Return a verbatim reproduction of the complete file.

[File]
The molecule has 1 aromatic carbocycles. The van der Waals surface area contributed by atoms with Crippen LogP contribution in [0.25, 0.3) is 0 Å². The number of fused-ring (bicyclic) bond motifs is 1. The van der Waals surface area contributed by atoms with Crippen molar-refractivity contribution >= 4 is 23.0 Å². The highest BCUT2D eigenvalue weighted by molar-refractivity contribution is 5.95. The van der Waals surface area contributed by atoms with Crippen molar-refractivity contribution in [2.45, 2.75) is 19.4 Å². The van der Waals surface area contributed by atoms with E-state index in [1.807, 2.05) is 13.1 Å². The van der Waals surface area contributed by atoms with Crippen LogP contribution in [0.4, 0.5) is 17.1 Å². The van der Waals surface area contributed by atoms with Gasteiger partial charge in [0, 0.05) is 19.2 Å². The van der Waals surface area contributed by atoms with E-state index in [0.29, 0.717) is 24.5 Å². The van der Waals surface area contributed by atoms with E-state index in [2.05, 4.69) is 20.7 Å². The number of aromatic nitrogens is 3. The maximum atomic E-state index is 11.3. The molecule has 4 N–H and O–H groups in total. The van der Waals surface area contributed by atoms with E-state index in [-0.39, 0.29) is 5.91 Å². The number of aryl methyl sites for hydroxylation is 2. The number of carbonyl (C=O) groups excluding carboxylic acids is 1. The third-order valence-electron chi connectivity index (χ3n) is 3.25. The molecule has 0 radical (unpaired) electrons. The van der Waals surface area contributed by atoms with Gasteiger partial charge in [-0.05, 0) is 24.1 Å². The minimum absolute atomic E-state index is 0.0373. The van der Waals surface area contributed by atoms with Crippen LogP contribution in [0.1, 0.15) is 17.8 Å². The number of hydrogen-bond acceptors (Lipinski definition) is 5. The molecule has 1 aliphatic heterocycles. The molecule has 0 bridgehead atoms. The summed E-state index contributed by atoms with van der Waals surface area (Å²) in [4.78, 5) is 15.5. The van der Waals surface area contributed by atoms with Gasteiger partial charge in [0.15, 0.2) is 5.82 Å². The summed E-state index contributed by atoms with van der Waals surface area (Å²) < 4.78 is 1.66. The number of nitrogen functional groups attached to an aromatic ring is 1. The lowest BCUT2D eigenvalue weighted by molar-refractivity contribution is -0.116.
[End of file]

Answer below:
The molecule has 1 aromatic carbocycles. The van der Waals surface area contributed by atoms with Crippen LogP contribution in [0.25, 0.3) is 0 Å². The number of fused-ring (bicyclic) bond motifs is 1. The van der Waals surface area contributed by atoms with Crippen molar-refractivity contribution >= 4 is 23.0 Å². The highest BCUT2D eigenvalue weighted by molar-refractivity contribution is 5.95. The van der Waals surface area contributed by atoms with Crippen molar-refractivity contribution in [2.45, 2.75) is 19.4 Å². The van der Waals surface area contributed by atoms with E-state index in [1.807, 2.05) is 13.1 Å². The van der Waals surface area contributed by atoms with Crippen LogP contribution in [0.4, 0.5) is 17.1 Å². The van der Waals surface area contributed by atoms with Gasteiger partial charge in [0, 0.05) is 19.2 Å². The van der Waals surface area contributed by atoms with E-state index in [0.29, 0.717) is 24.5 Å². The van der Waals surface area contributed by atoms with E-state index in [2.05, 4.69) is 20.7 Å². The number of aromatic nitrogens is 3. The maximum atomic E-state index is 11.3. The molecule has 4 N–H and O–H groups in total. The van der Waals surface area contributed by atoms with E-state index in [-0.39, 0.29) is 5.91 Å². The number of aryl methyl sites for hydroxylation is 2. The number of carbonyl (C=O) groups excluding carboxylic acids is 1. The third-order valence-electron chi connectivity index (χ3n) is 3.25. The molecule has 0 radical (unpaired) electrons. The van der Waals surface area contributed by atoms with Gasteiger partial charge in [-0.05, 0) is 24.1 Å². The minimum absolute atomic E-state index is 0.0373. The van der Waals surface area contributed by atoms with Crippen LogP contribution in [0.1, 0.15) is 17.8 Å². The number of hydrogen-bond acceptors (Lipinski definition) is 5. The molecule has 1 aliphatic heterocycles. The molecule has 0 bridgehead atoms. The summed E-state index contributed by atoms with van der Waals surface area (Å²) in [4.78, 5) is 15.5. The van der Waals surface area contributed by atoms with Gasteiger partial charge in [0.15, 0.2) is 5.82 Å². The summed E-state index contributed by atoms with van der Waals surface area (Å²) < 4.78 is 1.66. The number of nitrogen functional groups attached to an aromatic ring is 1. The lowest BCUT2D eigenvalue weighted by molar-refractivity contribution is -0.116.